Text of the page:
WRAP (the Waste & Resources Action Programme)

Soil matters


Courtesy of Courtesy of WRAP (the Waste & Resources Action Programme)

Manufacturing topsoil through using quality compost can be a very important way of maximising the potential of existing resources and championing waste reduction over waste disposal, as well as delivering cost savings. Here, Paul Mathers explains how one Scottish regeneration project is leading the way…

In the Scottish Heartlands – midway between Edinburgh and Glasgow – sits Polkemmet, a 470 hectare former coalmine that is now the site of one of the country’s leading regeneration schemes. Described by land owner Ecosse Regeneration’s project manager, Alex Muirhead, as “one of the most contaminated sites in Scotland”, Polkemmet’s massive transformation includes the creation of two Championship golf courses (one to Ryder Cup standard), leisure facilities and 5,000 residential houses.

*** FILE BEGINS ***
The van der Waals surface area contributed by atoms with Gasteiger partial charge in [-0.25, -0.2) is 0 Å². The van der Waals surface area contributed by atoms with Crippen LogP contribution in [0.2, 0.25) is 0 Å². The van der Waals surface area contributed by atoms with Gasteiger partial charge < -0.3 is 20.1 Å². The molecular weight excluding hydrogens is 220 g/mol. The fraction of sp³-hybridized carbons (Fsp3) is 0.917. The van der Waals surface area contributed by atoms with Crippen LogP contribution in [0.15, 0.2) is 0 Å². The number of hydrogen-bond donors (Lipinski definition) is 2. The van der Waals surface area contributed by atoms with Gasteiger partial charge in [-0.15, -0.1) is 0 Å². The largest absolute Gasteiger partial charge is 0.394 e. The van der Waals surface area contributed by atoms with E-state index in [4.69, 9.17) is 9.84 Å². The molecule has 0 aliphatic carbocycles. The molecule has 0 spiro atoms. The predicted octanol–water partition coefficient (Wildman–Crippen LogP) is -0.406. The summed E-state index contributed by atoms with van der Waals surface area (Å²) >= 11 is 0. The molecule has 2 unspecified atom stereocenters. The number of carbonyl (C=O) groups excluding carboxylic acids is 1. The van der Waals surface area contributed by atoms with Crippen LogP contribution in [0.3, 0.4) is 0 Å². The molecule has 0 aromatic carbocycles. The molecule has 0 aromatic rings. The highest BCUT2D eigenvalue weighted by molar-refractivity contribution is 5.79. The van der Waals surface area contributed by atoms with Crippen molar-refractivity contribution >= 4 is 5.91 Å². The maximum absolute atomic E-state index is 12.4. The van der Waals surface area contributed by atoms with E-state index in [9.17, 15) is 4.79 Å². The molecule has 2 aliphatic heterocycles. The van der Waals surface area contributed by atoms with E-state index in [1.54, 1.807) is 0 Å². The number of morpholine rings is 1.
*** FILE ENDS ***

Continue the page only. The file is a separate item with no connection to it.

Long before the regeneration scheme began, however, the Polkemmet site was largely regarded as an eyesore by the local community. Almost four million cubic metres of combustible colliery waste, mostly made up of sandstone, waste coal, mud and shale, littered the landscape and gave off foul ‘rotting egg’ odours when combustion took place. It was in dire need of regeneration, and Ecosse Regeneration stepped in two decades after the mine closed
in 1986 in order to begin its transformation.

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